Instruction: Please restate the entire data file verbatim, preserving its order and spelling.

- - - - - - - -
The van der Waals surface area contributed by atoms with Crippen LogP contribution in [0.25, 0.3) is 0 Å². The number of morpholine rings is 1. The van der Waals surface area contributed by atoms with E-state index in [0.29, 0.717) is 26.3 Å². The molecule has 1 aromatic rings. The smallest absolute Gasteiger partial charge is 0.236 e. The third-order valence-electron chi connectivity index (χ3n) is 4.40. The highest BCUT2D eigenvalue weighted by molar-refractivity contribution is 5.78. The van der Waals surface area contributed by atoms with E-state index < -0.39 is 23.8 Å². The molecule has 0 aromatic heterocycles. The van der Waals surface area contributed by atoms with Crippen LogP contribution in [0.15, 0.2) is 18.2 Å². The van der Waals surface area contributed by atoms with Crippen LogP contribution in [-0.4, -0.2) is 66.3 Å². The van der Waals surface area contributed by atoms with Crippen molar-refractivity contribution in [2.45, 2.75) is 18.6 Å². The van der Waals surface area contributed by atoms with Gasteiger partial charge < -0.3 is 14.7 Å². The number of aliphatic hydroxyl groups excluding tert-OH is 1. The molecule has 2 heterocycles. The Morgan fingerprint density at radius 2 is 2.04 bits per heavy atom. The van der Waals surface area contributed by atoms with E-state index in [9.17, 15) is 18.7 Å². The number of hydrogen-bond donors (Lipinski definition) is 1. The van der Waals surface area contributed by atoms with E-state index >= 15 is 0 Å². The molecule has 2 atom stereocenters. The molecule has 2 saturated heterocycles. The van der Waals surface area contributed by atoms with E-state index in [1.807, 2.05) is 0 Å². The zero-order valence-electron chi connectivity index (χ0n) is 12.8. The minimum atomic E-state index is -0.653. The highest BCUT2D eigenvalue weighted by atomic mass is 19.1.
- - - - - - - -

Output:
The van der Waals surface area contributed by atoms with Crippen LogP contribution in [0.25, 0.3) is 0 Å². The number of morpholine rings is 1. The van der Waals surface area contributed by atoms with E-state index in [0.29, 0.717) is 26.3 Å². The molecule has 1 aromatic rings. The smallest absolute Gasteiger partial charge is 0.236 e. The third-order valence-electron chi connectivity index (χ3n) is 4.40. The highest BCUT2D eigenvalue weighted by molar-refractivity contribution is 5.78. The van der Waals surface area contributed by atoms with E-state index < -0.39 is 23.8 Å². The molecule has 0 aromatic heterocycles. The van der Waals surface area contributed by atoms with Crippen LogP contribution in [0.15, 0.2) is 18.2 Å². The van der Waals surface area contributed by atoms with Crippen LogP contribution in [-0.4, -0.2) is 66.3 Å². The van der Waals surface area contributed by atoms with Crippen molar-refractivity contribution in [2.45, 2.75) is 18.6 Å². The van der Waals surface area contributed by atoms with Gasteiger partial charge < -0.3 is 14.7 Å². The number of aliphatic hydroxyl groups excluding tert-OH is 1. The molecule has 2 heterocycles. The Morgan fingerprint density at radius 2 is 2.04 bits per heavy atom. The van der Waals surface area contributed by atoms with E-state index in [9.17, 15) is 18.7 Å². The number of hydrogen-bond donors (Lipinski definition) is 1. The van der Waals surface area contributed by atoms with E-state index >= 15 is 0 Å². The molecule has 2 atom stereocenters. The molecule has 2 saturated heterocycles. The van der Waals surface area contributed by atoms with E-state index in [1.807, 2.05) is 0 Å². The zero-order valence-electron chi connectivity index (χ0n) is 12.8. The minimum atomic E-state index is -0.653. The highest BCUT2D eigenvalue weighted by atomic mass is 19.1.